Tell me what you're wearing and I'll tell you how you are

Tell me what you're wearing and I'll tell you how you are

T-shirts, jackets, watches. Health increasingly passes through detectors that come into contact with the body from the outside.

But how much will technology change the prevention and treatment of diseases?

Marco Knaflitz, full professor of electronic and computer bioengineering at the Turin Polytechnic and Marco Gazzoni, associate professor of electronic and computer bioengineering at the Turin Polytechnic and Marco Minetto, associate professor in physical and rehabilitative medicine tell this to SaluTO – Medicine and Wellness – 'University of Turin.

Appointment on Friday 25 September at 4.30 pm live on the web.

We monitor our body

At the basis of the use of these devices there is the opportunity to have reliable parameters on the user, without specific technical skills but able to use a smartphone or tablet. Not all, however, are the same. And you have to pay attention, in particular to the Apps. "They are necessary to allow the user to have devices of small dimensions, sufficient autonomy, limited cost and simple to use, concentrating all of the host device (smartphone, tablet, …) user interface, in fact using displays and man-machine communication modes typical of the host devices themselves – explains Knafiltz. When the purpose of an application makes it a "Medical Device" – for example an application that, by monitoring the heart rhythm of a patient, is able to alert him in the event of an arrhythmic episode – the application itself must respond to very complex and severe regulation that governs the marketing of medical devices at European level. In this case, the application must be guaranteed both in terms of safety and in terms of effectiveness by the manufacturer. The medical apps are subject to a much more complex and articulated evaluation process ".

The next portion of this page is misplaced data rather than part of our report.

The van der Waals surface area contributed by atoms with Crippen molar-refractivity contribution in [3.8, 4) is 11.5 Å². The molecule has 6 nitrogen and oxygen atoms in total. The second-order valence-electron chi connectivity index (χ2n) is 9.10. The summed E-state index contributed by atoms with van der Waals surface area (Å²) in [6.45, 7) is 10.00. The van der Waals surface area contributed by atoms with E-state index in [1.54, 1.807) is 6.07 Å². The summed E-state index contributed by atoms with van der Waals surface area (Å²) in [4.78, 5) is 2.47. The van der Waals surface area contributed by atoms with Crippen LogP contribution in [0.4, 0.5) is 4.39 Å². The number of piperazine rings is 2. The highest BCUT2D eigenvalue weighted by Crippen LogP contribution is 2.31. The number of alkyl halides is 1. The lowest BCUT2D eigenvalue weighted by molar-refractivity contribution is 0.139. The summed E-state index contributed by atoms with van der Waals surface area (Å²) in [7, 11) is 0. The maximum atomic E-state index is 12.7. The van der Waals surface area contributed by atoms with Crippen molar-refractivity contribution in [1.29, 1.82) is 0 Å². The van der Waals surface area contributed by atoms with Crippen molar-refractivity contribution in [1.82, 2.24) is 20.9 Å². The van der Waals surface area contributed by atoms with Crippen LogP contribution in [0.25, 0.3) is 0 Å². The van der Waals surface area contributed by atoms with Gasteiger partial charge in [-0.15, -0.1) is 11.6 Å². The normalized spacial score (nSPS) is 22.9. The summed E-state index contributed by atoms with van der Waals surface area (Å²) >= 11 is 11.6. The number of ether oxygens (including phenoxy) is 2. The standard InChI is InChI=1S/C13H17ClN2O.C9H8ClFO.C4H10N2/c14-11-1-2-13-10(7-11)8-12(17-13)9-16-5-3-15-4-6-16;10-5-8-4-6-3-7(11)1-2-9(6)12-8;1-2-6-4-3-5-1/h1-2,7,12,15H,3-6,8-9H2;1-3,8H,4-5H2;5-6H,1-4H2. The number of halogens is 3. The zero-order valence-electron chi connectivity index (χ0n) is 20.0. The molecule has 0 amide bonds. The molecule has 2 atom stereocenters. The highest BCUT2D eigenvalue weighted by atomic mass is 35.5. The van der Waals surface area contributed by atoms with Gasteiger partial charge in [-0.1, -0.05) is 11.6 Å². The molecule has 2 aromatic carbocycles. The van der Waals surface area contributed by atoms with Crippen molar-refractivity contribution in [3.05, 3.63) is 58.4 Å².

So we "move" with the right control

Wearable devices are intended to help us control well-being in everyday life. Science confirms this. “They will make us more efficient and will also allow an early identification of subclinical pathological conditions that generally precede the onset of full-blown pathologies” observes Minetto. They will also be able to improve the fun in the execution of physical activity or the satisfaction of those who practice it (and therefore the adherence to exercise-therapy when physical activity is useful for the control of cardiovascular and / or metabolic problems), which could be perceived as more stimulating in consideration of the many opportunities that derive from its development (identification of routes of interest or identification of routes adapted to climatic or traffic conditions, etc.) or identification of "partners" for carrying out non-individual activities. For those who exercise, the advice is to use a heart rate monitor that allows you to measure heartbeats, energy expenditure and the length of the path is a really useful tool, almost irreplaceable for runners and cyclists. In the future we will have much more: wearable sensors to measure muscle activation during activity, "special" glasses (augmented reality) that can be worn during physical activity and can be used to monitor and stimulate the activity itself, making it more usable and / or fun and / or safe ".

Tell me what you're wearing and I'll tell you how you are

Live web – Friday 25 September 2020 – 4.30 pm

Category: Health
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